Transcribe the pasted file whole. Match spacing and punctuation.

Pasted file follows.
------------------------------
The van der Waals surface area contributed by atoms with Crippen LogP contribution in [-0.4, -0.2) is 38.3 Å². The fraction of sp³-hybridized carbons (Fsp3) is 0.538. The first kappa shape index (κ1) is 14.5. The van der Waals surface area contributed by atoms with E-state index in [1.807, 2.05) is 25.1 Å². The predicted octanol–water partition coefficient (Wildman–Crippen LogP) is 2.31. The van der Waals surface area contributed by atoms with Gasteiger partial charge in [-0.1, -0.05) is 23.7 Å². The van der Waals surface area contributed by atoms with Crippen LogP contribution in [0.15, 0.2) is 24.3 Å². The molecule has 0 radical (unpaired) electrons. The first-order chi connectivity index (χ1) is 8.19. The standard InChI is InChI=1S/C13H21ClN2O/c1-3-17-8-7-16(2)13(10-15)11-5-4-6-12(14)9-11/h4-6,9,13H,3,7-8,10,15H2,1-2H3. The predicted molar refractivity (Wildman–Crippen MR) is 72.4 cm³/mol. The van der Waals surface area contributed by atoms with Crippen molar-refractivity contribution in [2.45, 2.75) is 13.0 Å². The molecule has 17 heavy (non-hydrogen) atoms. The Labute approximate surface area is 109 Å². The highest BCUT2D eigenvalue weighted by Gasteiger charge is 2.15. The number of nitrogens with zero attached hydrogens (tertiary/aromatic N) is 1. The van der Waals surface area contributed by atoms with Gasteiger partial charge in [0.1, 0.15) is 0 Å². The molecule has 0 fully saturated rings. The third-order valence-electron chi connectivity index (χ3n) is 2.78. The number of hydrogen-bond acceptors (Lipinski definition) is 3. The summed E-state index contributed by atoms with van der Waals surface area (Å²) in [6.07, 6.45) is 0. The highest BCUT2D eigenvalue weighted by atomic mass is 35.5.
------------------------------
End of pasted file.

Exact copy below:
The van der Waals surface area contributed by atoms with Crippen LogP contribution in [-0.4, -0.2) is 38.3 Å². The fraction of sp³-hybridized carbons (Fsp3) is 0.538. The first kappa shape index (κ1) is 14.5. The van der Waals surface area contributed by atoms with E-state index in [1.807, 2.05) is 25.1 Å². The predicted octanol–water partition coefficient (Wildman–Crippen LogP) is 2.31. The van der Waals surface area contributed by atoms with Gasteiger partial charge in [-0.1, -0.05) is 23.7 Å². The van der Waals surface area contributed by atoms with Crippen LogP contribution in [0.15, 0.2) is 24.3 Å². The molecule has 0 radical (unpaired) electrons. The first-order chi connectivity index (χ1) is 8.19. The standard InChI is InChI=1S/C13H21ClN2O/c1-3-17-8-7-16(2)13(10-15)11-5-4-6-12(14)9-11/h4-6,9,13H,3,7-8,10,15H2,1-2H3. The predicted molar refractivity (Wildman–Crippen MR) is 72.4 cm³/mol. The van der Waals surface area contributed by atoms with Crippen molar-refractivity contribution in [2.45, 2.75) is 13.0 Å². The molecule has 17 heavy (non-hydrogen) atoms. The Labute approximate surface area is 109 Å². The highest BCUT2D eigenvalue weighted by Gasteiger charge is 2.15. The number of nitrogens with zero attached hydrogens (tertiary/aromatic N) is 1. The van der Waals surface area contributed by atoms with Gasteiger partial charge in [0.1, 0.15) is 0 Å². The molecule has 0 fully saturated rings. The third-order valence-electron chi connectivity index (χ3n) is 2.78. The number of hydrogen-bond acceptors (Lipinski definition) is 3. The summed E-state index contributed by atoms with van der Waals surface area (Å²) in [6.07, 6.45) is 0. The highest BCUT2D eigenvalue weighted by atomic mass is 35.5.